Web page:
There are a number of Jewish rituals which help adherents to connect with their faith and with God. Many of these are derived from traditional practices, or from the sacred texts. Jewish rituals include practices like circumcision, Bar mitzvah and the eating of kosher foods, as well as holidays and festivals like Passover. This is not a complete list of Jewish rituals, ceremonies and festivals, but is instead intended to introduce the most important parts of Jewish life.
Circumcision is an traditional Jewish practice dating back to ancient times. In Hebrew it is referred to as the Brit Milah. It was first used as a part of Jewish ritual practice is sealing Abraham's Covenant with God. It has continued as a Jewish ritual as a way of continuing the Covenant with God, and as a means of showing God that the child will be raised as a Jew. The circumcision ceremony is performed when the child is eight days old, by a specially qualified person called a mohel. It is usually held in a Synagogue, however in special circumstances it can be held within a home or a hospital. The circumcision is followed by a special celebratory meal, known as the seudat mitzvah.
A Bar Mitzvah (for boys) or a Bat Mitzvah (for girls) is a Jewish coming of age ceremony. Jewish law stipulates that a child is not subject to the Commandments, because they are ignorant of what they are doing. Once a child turns thirteen (for boys) or twelve (for girls) they are required to obey the commandments. The Bar or Bat Mitzvah recognises this change in a child's status. It is recognised in Jewish tradition as the transition from childhood to manhood. The Bar Mitzvah is a relatively modern institution, and is not discussed in the sacred texts. In ancient times, once a boy came of age he had to begin the study of the sacred texts. This practice remains today, with the child having to read a blessing on the Sabbath closest to their birthday. The elaborate ceremonies that usually accompany this are purely optional, and are in no way part of the Jewish tradition. The practices at a Bar Mitzvah are the same in all the movements of Judaism. However, the Bat Mitzvah differs within traditions. Orthodox and Ultra-Orthodox movements have a different ceremony for girls, as they do not regard as being equal to booths in religious matters. Conservative and progressive Jews have the same ceremony for boys and girls.
The video below shows a Bar Mitzvah:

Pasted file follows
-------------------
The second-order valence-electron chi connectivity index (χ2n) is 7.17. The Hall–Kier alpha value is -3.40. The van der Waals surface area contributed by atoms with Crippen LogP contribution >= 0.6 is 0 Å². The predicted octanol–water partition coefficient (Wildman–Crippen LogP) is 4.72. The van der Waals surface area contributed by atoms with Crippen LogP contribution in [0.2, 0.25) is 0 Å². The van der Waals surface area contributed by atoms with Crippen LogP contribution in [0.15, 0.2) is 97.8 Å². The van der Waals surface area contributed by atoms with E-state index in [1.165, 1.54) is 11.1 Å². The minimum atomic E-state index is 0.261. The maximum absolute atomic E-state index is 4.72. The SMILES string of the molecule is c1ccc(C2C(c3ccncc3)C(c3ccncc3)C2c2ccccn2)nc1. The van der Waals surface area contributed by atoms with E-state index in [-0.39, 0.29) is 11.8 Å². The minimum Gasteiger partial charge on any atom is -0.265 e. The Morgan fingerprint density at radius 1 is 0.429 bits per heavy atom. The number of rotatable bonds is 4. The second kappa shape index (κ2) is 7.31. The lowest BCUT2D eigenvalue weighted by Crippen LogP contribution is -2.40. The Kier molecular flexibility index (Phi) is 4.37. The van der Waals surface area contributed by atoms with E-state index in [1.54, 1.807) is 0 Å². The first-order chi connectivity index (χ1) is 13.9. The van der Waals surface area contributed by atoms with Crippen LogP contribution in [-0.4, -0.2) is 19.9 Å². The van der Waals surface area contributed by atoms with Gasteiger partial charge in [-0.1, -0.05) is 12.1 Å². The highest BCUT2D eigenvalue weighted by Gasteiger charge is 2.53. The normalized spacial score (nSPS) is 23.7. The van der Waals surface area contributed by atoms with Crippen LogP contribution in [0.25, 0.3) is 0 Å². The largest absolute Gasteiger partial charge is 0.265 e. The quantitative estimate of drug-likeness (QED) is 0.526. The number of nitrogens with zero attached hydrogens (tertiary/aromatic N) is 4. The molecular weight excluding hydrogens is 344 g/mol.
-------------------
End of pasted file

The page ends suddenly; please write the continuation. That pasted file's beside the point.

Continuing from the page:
The video below shows a Bar Mitzvah:
The Sabbath is one of the oldest Jewish traditions. It is the traditional day of rest, and occurs on the seventh day of the week (Saturday, with the week beginning on Sunday). This references God's creation of the world in Genesis, after which he rested on the seventh day. Jews are forbidden to do any work on the Sabbath, as the day is intended to be one of prayer, reflection, and spending time with family.
Jewish dietary practices and customs are collectively known as 'kashrut'. Foods that are allowed to be eaten are referred to as being 'kosher.' These dietary practices stem from passages in the Torah and Talmud, and are based on Jewish ideas on purity. Jews are not allowed to eat certain meats, such as pork, camel, rabbit, as well as any animal that died of natural causes. Any animal that is eaten has to be ritually slaughtered in a particular way in order to be eaten. Only wine made under Jewish supervision is able to be consumed. Jews are also not allowed to consume meat with dairy at the same time. These dietary laws are intended to maintain the purity and cleanliness of a Jewish person.
The Passover Seder, or Passover Meal, is one of the most important Jewish ritual practices. It commemorates the 'passing over' of the Angel of Death, when the Jewish people were spared the slaughter of everyone firstborn male. The meal marks the beginning of the Passover holiday period. It consists of eating certain foods, including eggs, a paste of fruit and nuts, a vegetable and a roasted lamb or goat bone. These are served in a special arrangement (shown on the right) and particular prayers and readings are said before the meal is consumed